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New Metal Alloy Is Stronger than the Toughest Aerospace Materials

New Metal Alloy Is Stronger than the Toughest Aerospace Materials

Scientists at Sandia National Laboratories have created a high-performance metal super-alloy that is stronger than the toughest materials currently used in high-temperature industrial applications.
A team of researchers from Sandia National Laboratory, Ames National Laboratory, Iowa State University, and Bruker Corporation used a unique additive manufacturing method to create a high-performance metal alloy that is stronger and lighter than the toughest materials currently used in high-temperature applications, such as gas turbine machinery. Because of its remarkably high heat resistance, the superalloy could allow turbines to operate at higher temperatures, thereby generating more electricity and producing less carbon.

Experiments showed that the new superalloy—42 percent aluminum, 25 percent titanium, 13 percent niobium, 8 percent zirconium, 8 percent molybdenum, and 4 percent tantalum—was stronger at 800 °C (1,472 °F) than many other high-performance alloys.

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“We’re showing that this material can access previously unobtainable combinations of high strength, low weight, and high-temperature resiliency,” said Andrew Kustas, a principal member of the technical staff in the Material, Physical, and Chemical Sciences Center at Sandia National Laboratories. “We think part of the reason we achieved this is because of the additive manufacturing approach.”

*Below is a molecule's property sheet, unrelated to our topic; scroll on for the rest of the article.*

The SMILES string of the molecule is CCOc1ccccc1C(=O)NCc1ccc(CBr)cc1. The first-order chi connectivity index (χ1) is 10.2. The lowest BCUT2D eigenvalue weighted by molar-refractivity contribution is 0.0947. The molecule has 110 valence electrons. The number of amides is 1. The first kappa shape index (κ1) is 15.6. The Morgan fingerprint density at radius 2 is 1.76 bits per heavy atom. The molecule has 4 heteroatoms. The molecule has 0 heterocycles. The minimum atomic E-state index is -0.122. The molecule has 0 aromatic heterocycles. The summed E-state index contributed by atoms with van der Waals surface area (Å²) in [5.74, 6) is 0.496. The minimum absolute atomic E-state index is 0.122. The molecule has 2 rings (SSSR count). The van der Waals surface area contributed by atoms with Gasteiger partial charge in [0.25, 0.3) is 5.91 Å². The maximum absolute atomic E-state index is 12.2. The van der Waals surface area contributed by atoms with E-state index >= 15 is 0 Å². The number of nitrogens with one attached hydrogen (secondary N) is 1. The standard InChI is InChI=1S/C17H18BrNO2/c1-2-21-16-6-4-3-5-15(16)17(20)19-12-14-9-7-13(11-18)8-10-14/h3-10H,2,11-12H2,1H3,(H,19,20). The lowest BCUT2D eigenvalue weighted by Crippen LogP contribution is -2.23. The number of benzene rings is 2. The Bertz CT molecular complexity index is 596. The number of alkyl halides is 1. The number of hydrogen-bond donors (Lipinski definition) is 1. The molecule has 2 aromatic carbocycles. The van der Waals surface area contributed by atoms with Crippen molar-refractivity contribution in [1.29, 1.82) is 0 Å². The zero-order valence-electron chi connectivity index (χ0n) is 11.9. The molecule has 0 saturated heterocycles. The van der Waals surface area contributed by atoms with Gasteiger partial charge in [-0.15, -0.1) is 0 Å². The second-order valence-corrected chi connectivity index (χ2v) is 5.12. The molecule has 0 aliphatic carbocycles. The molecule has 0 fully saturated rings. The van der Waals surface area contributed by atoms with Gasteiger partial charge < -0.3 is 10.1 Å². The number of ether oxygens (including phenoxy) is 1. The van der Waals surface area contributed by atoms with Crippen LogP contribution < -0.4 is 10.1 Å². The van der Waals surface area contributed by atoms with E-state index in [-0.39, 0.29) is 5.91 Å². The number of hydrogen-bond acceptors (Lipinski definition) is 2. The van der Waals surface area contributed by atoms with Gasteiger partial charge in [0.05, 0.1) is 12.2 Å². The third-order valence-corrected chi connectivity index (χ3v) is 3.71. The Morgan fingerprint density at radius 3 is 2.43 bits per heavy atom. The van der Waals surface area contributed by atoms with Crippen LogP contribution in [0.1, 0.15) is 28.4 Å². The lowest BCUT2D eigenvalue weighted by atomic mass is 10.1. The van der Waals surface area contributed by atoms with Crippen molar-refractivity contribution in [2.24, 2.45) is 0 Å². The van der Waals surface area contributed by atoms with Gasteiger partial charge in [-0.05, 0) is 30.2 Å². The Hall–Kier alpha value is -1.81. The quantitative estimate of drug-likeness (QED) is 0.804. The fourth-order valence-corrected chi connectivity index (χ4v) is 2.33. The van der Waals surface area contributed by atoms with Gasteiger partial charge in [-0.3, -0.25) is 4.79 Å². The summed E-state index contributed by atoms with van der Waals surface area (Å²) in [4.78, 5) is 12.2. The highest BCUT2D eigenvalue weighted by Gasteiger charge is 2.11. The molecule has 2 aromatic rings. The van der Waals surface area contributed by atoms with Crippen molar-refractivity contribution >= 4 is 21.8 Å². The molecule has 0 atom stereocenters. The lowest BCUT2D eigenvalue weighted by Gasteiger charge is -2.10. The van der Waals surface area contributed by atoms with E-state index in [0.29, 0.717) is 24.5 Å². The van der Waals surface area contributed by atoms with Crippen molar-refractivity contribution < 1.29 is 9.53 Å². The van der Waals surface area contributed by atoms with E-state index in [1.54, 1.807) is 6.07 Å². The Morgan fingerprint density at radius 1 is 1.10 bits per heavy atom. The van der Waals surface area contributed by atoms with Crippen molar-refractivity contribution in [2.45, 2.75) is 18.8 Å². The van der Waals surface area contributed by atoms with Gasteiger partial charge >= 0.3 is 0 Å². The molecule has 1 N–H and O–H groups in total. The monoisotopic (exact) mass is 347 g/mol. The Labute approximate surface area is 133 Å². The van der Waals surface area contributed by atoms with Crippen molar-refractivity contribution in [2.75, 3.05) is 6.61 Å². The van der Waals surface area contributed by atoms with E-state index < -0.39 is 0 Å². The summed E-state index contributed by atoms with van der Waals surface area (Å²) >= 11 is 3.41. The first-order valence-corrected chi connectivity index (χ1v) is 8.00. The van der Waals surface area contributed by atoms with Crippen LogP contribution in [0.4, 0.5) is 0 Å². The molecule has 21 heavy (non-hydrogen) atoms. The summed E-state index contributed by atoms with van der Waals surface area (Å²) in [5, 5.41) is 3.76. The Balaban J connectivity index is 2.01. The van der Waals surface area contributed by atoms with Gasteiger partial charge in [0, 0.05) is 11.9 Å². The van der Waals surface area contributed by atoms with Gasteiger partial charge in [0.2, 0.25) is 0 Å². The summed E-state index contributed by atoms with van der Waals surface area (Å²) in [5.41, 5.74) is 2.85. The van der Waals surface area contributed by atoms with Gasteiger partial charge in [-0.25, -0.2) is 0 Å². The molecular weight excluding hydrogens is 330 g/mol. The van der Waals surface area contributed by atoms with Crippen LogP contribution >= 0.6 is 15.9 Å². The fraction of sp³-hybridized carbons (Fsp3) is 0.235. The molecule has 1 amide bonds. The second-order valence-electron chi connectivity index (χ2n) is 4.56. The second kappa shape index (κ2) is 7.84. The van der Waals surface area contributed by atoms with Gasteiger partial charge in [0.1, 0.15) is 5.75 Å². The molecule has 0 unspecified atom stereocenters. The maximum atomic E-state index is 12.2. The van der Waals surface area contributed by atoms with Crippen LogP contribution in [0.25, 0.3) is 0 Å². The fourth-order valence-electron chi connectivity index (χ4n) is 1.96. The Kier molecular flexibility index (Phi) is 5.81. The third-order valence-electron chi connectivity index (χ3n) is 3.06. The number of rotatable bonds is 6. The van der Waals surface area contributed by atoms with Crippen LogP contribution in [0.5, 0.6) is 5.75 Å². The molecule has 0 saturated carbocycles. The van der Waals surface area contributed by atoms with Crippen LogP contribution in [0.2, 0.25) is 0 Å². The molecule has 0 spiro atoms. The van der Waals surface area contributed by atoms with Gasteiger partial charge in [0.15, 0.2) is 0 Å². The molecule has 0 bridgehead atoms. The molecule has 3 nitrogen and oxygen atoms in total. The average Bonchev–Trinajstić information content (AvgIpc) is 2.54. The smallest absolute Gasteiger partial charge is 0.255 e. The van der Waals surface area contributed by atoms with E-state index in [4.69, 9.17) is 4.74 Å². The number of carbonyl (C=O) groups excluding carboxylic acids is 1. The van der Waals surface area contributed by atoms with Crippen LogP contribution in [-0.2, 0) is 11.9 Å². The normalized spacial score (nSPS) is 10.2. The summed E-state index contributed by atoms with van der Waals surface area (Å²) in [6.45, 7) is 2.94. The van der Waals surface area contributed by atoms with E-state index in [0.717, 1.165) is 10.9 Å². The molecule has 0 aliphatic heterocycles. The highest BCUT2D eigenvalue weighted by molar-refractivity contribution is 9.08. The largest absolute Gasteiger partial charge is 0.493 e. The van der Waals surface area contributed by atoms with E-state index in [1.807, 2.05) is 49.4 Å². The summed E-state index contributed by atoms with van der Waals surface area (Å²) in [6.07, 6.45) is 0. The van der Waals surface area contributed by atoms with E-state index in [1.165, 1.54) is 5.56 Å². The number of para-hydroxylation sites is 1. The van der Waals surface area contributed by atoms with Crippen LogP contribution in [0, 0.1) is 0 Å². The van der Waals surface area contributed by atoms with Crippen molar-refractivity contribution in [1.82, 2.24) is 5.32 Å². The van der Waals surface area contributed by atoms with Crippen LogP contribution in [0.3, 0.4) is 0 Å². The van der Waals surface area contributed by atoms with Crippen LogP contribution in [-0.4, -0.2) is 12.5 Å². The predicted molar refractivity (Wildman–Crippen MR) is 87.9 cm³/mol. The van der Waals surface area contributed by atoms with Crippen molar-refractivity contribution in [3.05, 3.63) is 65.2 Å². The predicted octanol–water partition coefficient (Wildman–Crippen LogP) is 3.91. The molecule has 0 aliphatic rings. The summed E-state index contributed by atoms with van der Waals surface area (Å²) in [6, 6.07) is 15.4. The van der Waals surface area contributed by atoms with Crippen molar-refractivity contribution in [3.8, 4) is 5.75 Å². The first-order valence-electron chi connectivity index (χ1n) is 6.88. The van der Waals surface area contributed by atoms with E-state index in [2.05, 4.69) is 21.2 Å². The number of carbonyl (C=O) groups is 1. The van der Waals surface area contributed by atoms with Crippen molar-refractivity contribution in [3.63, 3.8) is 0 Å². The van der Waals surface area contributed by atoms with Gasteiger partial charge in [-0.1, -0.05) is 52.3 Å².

A new role for AM

A highlight of this research is that it shows how additive manufacturing (AM) can be used to easily produce functional samples of new alloy materials. The team used a 3D printer to melt together exact amounts of powdered metals and then immediately print a sample of it for testing.
3D-printing technologies like Laser Engineered Net Shaping, shown here, are helping scientists at Sandia rapidly discover, prototype and test new materials.
We used a method called laser engineered net shaping [LENS], which is a type of directed energy deposition 3D printing,” said Kustas.
LENS was first developed, patented, and commercialized by Sandia National Laboratories in the mid-1990s. It uses fluidized powders as starting material feedstock that are blown toward a melt pool, which is created by a high-power laser. As powder is blown into the melt pool, it rapidly solidifies into a solid metal layer or weld bead. Parts are then constructed with this method in a layerwise manner, following a computer-generated 3D solid model.

“A primary and unique advantage of this approach compared to other manufacturing methods, including other 3D printing techniques, is the ability to use small powder batches as feedstock, on the order of only a few hundred grams, which is ideal for exploring expensive and experimental metals/alloys,” said Kustas. “Multiple reservoirs are used to contain the powder feedstock, from which powder is transferred to the weld pool. Independent control of the powder flow rates from each reservoir enables rapid development of custom and gradient alloys in a single part.”